A slide is composed of positive elements (such as text or logos) and empty (a.k.a. 'negative') space. The idea seems to be that you can use negative space to draw attention to the positive elements.

Having empty space in your slide seems like a simple concept, but it's hard to implement; it's very tempting to fill that empty space with lots of other stuff. From what I can tell, the principle to apply is this:

  • Start with nothing, and then add.

To begin with, look for the empty space in your slides. Once you can see it, use it. Reynolds demonstrates the difference between asymmetrical and symmetrical designs here. Asymmetrical designs activate the empty space and make your design more interesting. Symmetrical designs tend to crush the empty space out to the sides.(*)

* That's because symmetrical designs are centred along a strong vertical axis and are mirrored on both sides.
Guiding the Eye

"A well-designed slide has a clear starting point and guides the viewer through the design."

Presentation Zen provides a couple of tips here:
  • Make sure images (especially of people's eyes) guide the viewer's eyes towards the elements you want them to look at
  • Have a clear hierarchy that shows which elements on your slide are the most important, which are less important, and which are least important.
Reynolds also talks about using grids on your slides, and composing the information on them according to the rule of thirds.

The red dots at the intersections of these lines are called 'power points'. These are areas where you might consider placing the main subject of the slide.

Using grids to divide your page or slide into thirds will also help you align the various elements on them.


Contrast, Repetition, Alignment, Proximity.

This was another moment where I was reading Presentation Zen and realised that it was referring to a book I already own. In this case The Non Designers Design Book, the first book on layout and typography I ever bought. It's a great read, and it made reading about the principles in this section more like revision for me. To quote directly from PZ:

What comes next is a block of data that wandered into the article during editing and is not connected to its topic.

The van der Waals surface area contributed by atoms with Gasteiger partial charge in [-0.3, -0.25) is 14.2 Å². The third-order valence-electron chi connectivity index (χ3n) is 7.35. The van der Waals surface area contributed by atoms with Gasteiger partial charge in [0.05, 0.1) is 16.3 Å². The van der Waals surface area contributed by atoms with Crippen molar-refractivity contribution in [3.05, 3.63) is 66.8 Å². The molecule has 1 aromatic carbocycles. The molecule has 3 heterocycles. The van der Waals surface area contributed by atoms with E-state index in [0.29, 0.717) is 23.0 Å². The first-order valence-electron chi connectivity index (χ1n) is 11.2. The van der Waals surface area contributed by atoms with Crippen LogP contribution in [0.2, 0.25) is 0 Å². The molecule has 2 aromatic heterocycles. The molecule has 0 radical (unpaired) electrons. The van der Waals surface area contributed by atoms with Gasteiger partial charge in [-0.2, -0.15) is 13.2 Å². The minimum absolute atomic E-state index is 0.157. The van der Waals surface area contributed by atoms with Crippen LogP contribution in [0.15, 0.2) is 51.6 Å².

"Use the principle of contrast to create strong dynamic differences among elements that are different. If it is different, make it very different." Contrasts can create a focal point for your slide, clearly pointing out the one element that is dominant. This gives the viewer a starting point to process information.

"Use the principle of repetition to repeat selected elements throughout your slides. This can help give your slides unity and organisation."

"Use of the principle of alignment to connect elements visually (through invisible lines) on a slide. Grids are very useful for achieving good alignment. This will give your slide a clean and well organised look."

"Use the principle of proximity to ensure that related items are grouped together. People will tend to interpret items together or near each other as belonging to the same group." This reminds me of a basic rule of writing: help a reader understand a sentence by grouping related words and concepts together. As an example, compare the previous sentence to this one:
  • Related words and concepts can be used to help a reader if you group them together as this will make them understand a sentence more easily.
Grouping stuff together means an audience doesn't have to think about what you're trying to say. Instead, they can think about what you're saying.

That's it for Section 2 of PZ. Time to take another break -- but over the next week I'll link to a few of the presentations mentioned in chapter 7.

Friday, June 19, 2009

Synopsis: Presentation Zen (Remove clutter, use pictures)

Now we're getting into the principles that Garr Reynolds identifies as being useful for the good graphic design of slides.

First up is Signal to Noise ratio -- the ratio of relevant information on a slide compared to its irrelevant information. The goal is to get rid of clutter. If you remove as much irrelevant information as possible, people can understand what the slide is saying as efficiently and effectively as possible.